If Only For An Instant

IF ONLY FOR AN INSTANT

Will I think of you when the wind howls
and waves break white as surrendering hankies,
or will I think of you when the sun breaks clouds

and dances on new leaves, green with childlike
abandon. What is it that brings you into my
thoughts; what senses spark a memory of you.

I thought I saw you yesterday, if only for an instant,
speck glint dust caught in the sunlight, ploughed
rough in the neighbour’s field. You were dressed

like spring, chasing bluebells through tangled
hedgerows, and then you were gone. Again.

You are a fleeting memory, a spark that lingers
and flickers, and survives in the shadows of song.
And I miss you like the day is eternally long.
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Prompted by Recursion #25 “A Drowning”.
Written in Vester Aaby Denmark on 26 April ‘13

A Room with Winter Sun

We’re here for a visit. Brought two cakes
and what cheer we can. She’s been here
three years, the same amount of time that she’s been blind,

the same amount of time that she’s
lost her will to live. She’s tried three
times, and three times she’s been stitched back up. Now she sits

in her room, floods of winter sun
warming her back and yet she sits
in the dark, in blackness without sight, not caring.

‘And I don’t even have the heating
turned on,” she remarks. We chat, she
chats – economics, banking, politics, but no

mention that we just buried her
sister’s ashes today. The late
afternoon sun dances on her face, shadows set

into deep wrinkles ploughed by age.
She’s a sundial casting shadows.
And we eat cake, cut into neat squares by the nurse.

No one is allowed to touch knives
here. Nor scissors. No cords on drapes.
And in between sips of tap water and bites of cake

she says, ‘It’s a struggle growing old,’
and I can’t but agree, although
I’m twenty-years her junior, and then she says,

‘Living like this is pure hell.”
Without emotion and matter
of fact, stating facts as facts. And what do you say

to a statement like that. So we
nod and clear our thoughts with more cake
talking long into late afternoon. The sun casts

deepening colours that track the time,
and we offer the nurse one more
piece of cake but she declines, taps her watch, saying

that it’s time for goodbyes. The cake
is packed up by the ward nurse,
and taken away, where I don’t know, but suspect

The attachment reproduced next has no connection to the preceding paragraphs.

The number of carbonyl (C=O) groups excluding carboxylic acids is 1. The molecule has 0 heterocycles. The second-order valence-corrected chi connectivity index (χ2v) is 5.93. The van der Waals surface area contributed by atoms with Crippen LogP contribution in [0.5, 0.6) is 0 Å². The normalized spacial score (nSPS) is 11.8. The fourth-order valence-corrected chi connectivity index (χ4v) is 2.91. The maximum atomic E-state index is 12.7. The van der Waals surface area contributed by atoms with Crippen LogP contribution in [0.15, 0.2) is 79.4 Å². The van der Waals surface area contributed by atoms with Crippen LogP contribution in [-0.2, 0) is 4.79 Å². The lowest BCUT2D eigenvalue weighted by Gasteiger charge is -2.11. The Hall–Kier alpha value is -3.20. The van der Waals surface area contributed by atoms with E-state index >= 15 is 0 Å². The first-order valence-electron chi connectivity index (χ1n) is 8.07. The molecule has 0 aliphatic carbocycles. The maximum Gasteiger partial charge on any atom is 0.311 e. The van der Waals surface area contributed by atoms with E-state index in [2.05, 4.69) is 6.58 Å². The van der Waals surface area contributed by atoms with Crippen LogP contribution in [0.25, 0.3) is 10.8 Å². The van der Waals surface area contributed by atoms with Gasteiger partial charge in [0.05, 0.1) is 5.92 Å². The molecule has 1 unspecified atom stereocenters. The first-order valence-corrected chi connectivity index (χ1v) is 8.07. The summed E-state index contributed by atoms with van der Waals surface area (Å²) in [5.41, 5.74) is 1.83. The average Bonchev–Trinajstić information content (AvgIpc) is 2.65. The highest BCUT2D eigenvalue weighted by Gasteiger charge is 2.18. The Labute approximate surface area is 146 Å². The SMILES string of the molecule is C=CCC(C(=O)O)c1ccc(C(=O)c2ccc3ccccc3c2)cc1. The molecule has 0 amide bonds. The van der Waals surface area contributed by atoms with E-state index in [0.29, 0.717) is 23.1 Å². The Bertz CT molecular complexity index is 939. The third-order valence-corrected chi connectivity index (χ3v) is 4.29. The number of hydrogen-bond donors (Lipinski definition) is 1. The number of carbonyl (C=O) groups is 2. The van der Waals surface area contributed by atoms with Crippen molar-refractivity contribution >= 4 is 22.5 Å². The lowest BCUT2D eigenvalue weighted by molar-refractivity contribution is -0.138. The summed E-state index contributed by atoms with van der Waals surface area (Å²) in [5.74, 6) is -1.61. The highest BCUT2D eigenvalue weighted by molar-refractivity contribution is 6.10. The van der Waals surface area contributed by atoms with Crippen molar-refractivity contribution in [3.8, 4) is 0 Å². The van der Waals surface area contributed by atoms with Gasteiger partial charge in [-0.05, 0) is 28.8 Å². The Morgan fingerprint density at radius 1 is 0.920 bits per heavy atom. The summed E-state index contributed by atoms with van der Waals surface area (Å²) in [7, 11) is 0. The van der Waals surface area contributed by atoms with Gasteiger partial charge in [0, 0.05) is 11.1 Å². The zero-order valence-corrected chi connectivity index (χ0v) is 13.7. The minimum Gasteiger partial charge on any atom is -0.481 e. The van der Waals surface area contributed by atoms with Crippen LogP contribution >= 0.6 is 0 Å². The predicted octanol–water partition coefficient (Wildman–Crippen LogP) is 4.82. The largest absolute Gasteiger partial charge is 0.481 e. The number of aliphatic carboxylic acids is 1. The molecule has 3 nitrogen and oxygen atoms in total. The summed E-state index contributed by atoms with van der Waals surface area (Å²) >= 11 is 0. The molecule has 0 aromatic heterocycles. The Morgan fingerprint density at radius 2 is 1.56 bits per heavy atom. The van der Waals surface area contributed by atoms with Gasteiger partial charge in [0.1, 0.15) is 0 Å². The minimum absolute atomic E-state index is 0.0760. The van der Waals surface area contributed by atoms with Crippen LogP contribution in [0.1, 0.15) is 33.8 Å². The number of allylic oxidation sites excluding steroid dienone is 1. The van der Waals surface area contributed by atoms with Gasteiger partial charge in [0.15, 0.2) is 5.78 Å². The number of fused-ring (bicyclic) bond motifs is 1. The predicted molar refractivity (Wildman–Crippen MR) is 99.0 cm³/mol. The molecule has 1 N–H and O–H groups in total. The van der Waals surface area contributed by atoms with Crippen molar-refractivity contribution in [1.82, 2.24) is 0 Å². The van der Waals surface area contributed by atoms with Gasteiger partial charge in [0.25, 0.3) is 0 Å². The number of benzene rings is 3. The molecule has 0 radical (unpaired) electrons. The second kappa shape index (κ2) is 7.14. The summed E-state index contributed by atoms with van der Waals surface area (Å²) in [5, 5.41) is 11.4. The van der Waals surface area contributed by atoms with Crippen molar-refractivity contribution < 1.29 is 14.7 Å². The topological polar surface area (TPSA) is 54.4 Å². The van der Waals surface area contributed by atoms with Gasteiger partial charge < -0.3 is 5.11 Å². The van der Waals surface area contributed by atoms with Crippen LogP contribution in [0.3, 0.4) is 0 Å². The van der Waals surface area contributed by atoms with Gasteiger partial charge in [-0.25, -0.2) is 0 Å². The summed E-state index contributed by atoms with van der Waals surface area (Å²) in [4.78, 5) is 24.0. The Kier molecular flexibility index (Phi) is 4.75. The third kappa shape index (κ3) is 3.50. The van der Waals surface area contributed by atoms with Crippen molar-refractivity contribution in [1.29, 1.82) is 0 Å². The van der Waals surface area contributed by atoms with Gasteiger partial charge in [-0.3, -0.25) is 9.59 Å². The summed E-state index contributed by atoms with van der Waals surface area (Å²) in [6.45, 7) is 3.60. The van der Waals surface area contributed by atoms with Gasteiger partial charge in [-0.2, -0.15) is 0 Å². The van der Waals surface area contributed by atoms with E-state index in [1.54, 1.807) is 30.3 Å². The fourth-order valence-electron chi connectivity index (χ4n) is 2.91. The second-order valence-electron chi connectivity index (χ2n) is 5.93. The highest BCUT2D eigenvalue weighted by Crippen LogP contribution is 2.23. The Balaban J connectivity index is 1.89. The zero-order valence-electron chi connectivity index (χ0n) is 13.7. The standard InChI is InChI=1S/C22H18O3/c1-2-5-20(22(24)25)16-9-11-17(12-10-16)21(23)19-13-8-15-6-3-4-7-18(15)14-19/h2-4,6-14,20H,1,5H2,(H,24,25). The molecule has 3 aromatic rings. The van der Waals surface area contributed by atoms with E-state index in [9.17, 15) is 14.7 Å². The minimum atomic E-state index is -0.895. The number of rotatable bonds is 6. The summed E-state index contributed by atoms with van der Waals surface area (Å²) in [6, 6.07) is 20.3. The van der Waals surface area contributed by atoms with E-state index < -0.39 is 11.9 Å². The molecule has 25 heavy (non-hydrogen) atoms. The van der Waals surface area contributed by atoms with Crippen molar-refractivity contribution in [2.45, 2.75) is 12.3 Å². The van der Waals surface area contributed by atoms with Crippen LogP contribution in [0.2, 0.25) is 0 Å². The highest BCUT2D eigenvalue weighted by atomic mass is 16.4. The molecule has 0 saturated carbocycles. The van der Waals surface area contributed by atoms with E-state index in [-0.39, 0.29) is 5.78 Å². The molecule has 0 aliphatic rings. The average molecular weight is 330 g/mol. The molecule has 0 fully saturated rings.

that the nightshift will swarm on it
and then lick the plate clean. I can
but only agree; living like this is pure hell.

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Written in Denmark 28 April 2013.
This is written based on real events and prompted to Joseph’s Recursions prompt #21. This piece does not follow a specific form, but I have restricted its rhythm and confined it ‘spread’ to an 8.8.12 count per stanza with 3 lines per stanza (reflecting the Taoist belief that the number 3 symbolises death, not specifically of a person, but perhaps a belief or way of being). Recursion Prompt #21

AprPAD Day: 18, We Merrily Go Round

We Merrily Go Round

It’s an unhappy thought,
being next in line. Parents
gone, moved on, leaving you
next on that revolving wheel.
One falls away, leaves a cog
to be filled, round we
merrily go, and yet we’re
profoundly surprised
and unprepared for the day
when we jump free
from our cog on that wheel.
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Written for Recursions: Day 18 – The Big Wheel Keeps on Turning

AprPAD Day 16: Rioja and Tapas

Rioja and Tapas

I’ve never been to Spain.
I long to though, on those days when my feet
are cold as grey stones, and my nose stings
from inhaling frosty mist.

I want to drink Rioja
and talk over tapas – but fresh baked, not
warmed weakly like fingers in woolly mittens.
I want sharp sunshine to wake me
from the gloom of winter.

I want to slip
from my skin and drink in Spain. I want
to flee the source of this emerald isle, rain,
and end my long winter.

I want this old world made new.
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Written for Recursions Day 16: Give a Man a Fish  This prompt was about metaphors: coursing, streaming, a river of metaphors. I’m not a handy-dandy with metaphors, so this is about the best I can hope for today.

181 Words About Fingers

181 Words About Fingers

I’ve been thinking a lot about fingers. Not
layers of buttery shale fingers wrapped
in chocolate, but fingers that bend and pop,
knuckles jagged and ragged with uneven
nails with ridges and dips, discoloured with
tints of green gardening, fingernails half-
mooned with craggy hangnails that bleed
and swell and redden, nails to bite, to tear,
fingernails to clip, to chip, to file and fiddle.
Fingers called thumbs that are sucked, stuck
into things like ears and fingers up noses,
or down your throat. Fingers with rings,
fingers that pick up bees that sting, fingers
holding pens, writing letters you’ll never
send because fingers crumbled the paper
and threw it away, fingers holding brushes
that paint memorable scenes of mountains
and streams and oceans, fingers that speak
with articulate signs, fingers that swear,
fingers that curse, fingers carrying an old